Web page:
FALL 2010

Trade Secrets

 

Course No. 9200-704 (& 804)-801

ID No. 85737 & 85736

Time:  W 6:30 - 9:30 p.m.
Room:  W-215
Professor Jay Dratler, Jr.
Room Across from 231D (IP Alcove)
Home: 330-835-4537
Copyright © 2000, 2002, 2003, 2006, 2008, 2010   Jay Dratler, Jr.   For permission, see CMI.

Questions and Notes on Rice Researchers, Inc. v. Hiter


1.  Hiter is an odd trade-secret case for a number of reasons.  First, there is the evidence.  After reading the appellate opinion, do you agree with the court's conclusion that Williams got Kokuho Rose rice only from the abandoned field?  If you had been the trier of fact, would you have found as the chancery court had?

As this case illustrates, it is very hard to overturn factual findings on appeal, for appellate courts do not sit to re-try issues of fact.  See Fed. R. Civ. P. 52(a) (in part: "Findings of fact, whether based on oral or documentary evidence, shall not be set aside unless clearly erroneous, and due regard shall be given to the opportunity of the trial court to judge of the credibility of the witnesses").  Some appellate courts, however, reduce the deference they pay to lower courts' factual findings when the lower court appears to have adopted wholesale findings advanced by an advocate of one of the parties.  Should this appellate court have been less deferential for that reason?  Or were the factual findings of the chancery court well within the "range of reasonableness" in which appellate courts should not (and usually do not) substitute their judgment for the trial court's?


2.  The most interesting questions raised by this case relate to trade secrets.  What precisely was the alleged trade secret?  the rice itself?  its existence?  its genetic constitution, or what today we would call its "DNA sequence"?  Look at the definition of "trade secret" in the UTSA.  Does the word "rice" or "seed" appear there?  Is any of the specific words in the definition capable (without stretching) of being construed to cover grains of rice?  Did the court or the parties confuse intangible information with tangible property?


3.  At our present state of knowledge of biotechnology, scientists often need to have a seed or cell line in tangible form in order to propagate a plant or animal or to study the cells' offspring.  Without the seed or cell, the uncertainty inherent in biological experimentation makes further experimentation difficult or impossible.  Although some day the genetic information in the seed or cell (i.e., the DNA "sequence") by itself may be suffiicient, today it ordinarily is not.  When experimentation cannot proceed without actual seeds or cell lines, is it appropriate to consider the tangible seeds or cells to be "trade secrets," or should they be considered tangible property, just like any chattel?

In Moore v. Regents of the University of California, 51 Cal. 3d 120, 124-125, 271 Cal. Rptr. 146, 793 P.2d 479, 15 U.S.P.Q.2d (BNA) 1753 (1990), a patient sued to assert a property interest in cells taken from his body, allegedly without his fully informed consent, after the University had patented the cells and they appeared to be useful in possibly lucrative medical research on hairy-cell leukemia.  Although the court recognized a possible cause of action against the doctors for breach of fiduciary duty in failing to get the patient's fully informed consent, it rejected "extending" the tort of conversion to give the patient a property right in his cells.  See id., 51 Ca. 3d at 142-143, 147.  Does this case suggest that the law relating to information or to duties or confidence is more relevant in cases involving biotechnology than traditional property concepts?  Does Hiter support the same conclusion?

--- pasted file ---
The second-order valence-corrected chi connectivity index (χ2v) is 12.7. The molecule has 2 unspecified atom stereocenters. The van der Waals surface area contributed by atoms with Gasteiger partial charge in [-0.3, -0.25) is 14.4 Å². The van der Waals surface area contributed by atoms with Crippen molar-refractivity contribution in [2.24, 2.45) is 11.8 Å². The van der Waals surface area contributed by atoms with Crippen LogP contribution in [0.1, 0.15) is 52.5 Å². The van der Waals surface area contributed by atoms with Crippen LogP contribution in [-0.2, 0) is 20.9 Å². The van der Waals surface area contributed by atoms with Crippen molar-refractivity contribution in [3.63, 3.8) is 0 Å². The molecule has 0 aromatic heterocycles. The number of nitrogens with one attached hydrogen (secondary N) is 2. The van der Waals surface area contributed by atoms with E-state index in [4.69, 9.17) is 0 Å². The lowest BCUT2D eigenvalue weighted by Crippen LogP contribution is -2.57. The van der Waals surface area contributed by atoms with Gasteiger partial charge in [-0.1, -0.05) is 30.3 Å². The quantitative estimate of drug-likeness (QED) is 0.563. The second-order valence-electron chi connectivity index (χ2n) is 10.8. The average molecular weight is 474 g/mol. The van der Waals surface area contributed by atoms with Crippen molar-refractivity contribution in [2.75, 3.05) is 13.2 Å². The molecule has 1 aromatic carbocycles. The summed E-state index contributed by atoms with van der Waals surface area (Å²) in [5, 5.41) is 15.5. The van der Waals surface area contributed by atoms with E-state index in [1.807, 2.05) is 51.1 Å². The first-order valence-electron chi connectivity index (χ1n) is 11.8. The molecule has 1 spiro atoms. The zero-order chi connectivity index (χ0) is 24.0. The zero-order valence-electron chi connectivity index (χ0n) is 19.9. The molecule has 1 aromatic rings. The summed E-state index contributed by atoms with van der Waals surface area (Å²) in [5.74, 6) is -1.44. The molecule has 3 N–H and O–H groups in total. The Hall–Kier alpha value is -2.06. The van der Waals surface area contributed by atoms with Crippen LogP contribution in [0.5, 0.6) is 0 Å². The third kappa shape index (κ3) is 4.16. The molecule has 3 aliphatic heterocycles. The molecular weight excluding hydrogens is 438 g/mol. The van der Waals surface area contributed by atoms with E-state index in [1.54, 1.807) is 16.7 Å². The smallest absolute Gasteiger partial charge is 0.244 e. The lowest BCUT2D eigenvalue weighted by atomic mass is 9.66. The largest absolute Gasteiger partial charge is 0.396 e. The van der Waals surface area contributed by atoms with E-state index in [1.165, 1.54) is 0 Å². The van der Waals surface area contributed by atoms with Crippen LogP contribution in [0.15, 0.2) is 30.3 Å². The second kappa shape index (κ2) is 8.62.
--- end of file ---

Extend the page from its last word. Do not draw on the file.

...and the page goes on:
4.  Suppose Williams had been able, using his notes on the structure of DNA in Kokuho Rose rice, to re-create the strain by synthesizing the necessary portions of the plant's DNA and inserting the relevant genes in another rice plant.  Or suppose he had simply re-created the strain by re-doing his cross-breeding experiments.  If he had taken either such approach, would/should he have been liable for misappropriating RRI's trade secrets?  If so, how long would/should an injunction against him last?


5.  Wasn't this case really about competition?  In 1968, Williams had transferred all his right, title, and interest in Kokuho Rose rice to RRI—a transfer on which PIRMI and Nomura later relied in creating the joint venture.  What did this transfer mean?  Although the contractual language is awkward, wasn't it clear that the goal of the parties was to give RRI, PIRMI and Nomura exclusive rights to the rice?  If so, for how long?

Is it possible to transfer exclusive rights of that sort without some kind of government grant, such as a patent or plant variety certificate?  (A certificate of plant variety protection is a limited method of protecting varieties of seed plants, such as rice; it resembles a patent in certain limited respects.  See 7 U.S.C. §§ 2402, 2483.)

In the absence of that sort of valid government protection, isn't an agreement like Williams' a naked covenant not to compete?  If construed as such, was there any time limit on the covenant?  If not, wouldn't the covenant be unenforceable even under the rule of reason?  Was there then a method in the court's madness all along?  If the litigants did not mention the question of competition, which seems to be at the heart of the matter, should the court have done so sua sponte?  Does this case suggest that difficult questions of trade secrecy often, even usually, involve questions of competition?  

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